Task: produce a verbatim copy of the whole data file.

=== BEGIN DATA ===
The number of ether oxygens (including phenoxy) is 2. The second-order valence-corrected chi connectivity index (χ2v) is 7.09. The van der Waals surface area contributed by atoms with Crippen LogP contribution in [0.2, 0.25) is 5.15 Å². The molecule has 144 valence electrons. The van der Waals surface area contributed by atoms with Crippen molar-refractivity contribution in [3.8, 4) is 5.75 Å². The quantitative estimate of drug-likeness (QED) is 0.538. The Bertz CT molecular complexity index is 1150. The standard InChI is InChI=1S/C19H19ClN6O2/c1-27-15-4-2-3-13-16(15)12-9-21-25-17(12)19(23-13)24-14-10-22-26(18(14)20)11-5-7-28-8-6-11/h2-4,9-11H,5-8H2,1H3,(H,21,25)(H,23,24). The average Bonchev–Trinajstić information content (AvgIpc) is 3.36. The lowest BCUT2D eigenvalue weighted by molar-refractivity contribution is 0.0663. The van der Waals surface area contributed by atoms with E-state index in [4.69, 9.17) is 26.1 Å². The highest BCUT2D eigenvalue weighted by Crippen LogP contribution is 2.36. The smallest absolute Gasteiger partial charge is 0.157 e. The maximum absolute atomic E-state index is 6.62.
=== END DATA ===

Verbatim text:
The number of ether oxygens (including phenoxy) is 2. The second-order valence-corrected chi connectivity index (χ2v) is 7.09. The van der Waals surface area contributed by atoms with Crippen LogP contribution in [0.2, 0.25) is 5.15 Å². The molecule has 144 valence electrons. The van der Waals surface area contributed by atoms with Crippen molar-refractivity contribution in [3.8, 4) is 5.75 Å². The quantitative estimate of drug-likeness (QED) is 0.538. The Bertz CT molecular complexity index is 1150. The standard InChI is InChI=1S/C19H19ClN6O2/c1-27-15-4-2-3-13-16(15)12-9-21-25-17(12)19(23-13)24-14-10-22-26(18(14)20)11-5-7-28-8-6-11/h2-4,9-11H,5-8H2,1H3,(H,21,25)(H,23,24). The average Bonchev–Trinajstić information content (AvgIpc) is 3.36. The lowest BCUT2D eigenvalue weighted by molar-refractivity contribution is 0.0663. The van der Waals surface area contributed by atoms with E-state index in [4.69, 9.17) is 26.1 Å². The highest BCUT2D eigenvalue weighted by Crippen LogP contribution is 2.36. The smallest absolute Gasteiger partial charge is 0.157 e. The maximum absolute atomic E-state index is 6.62.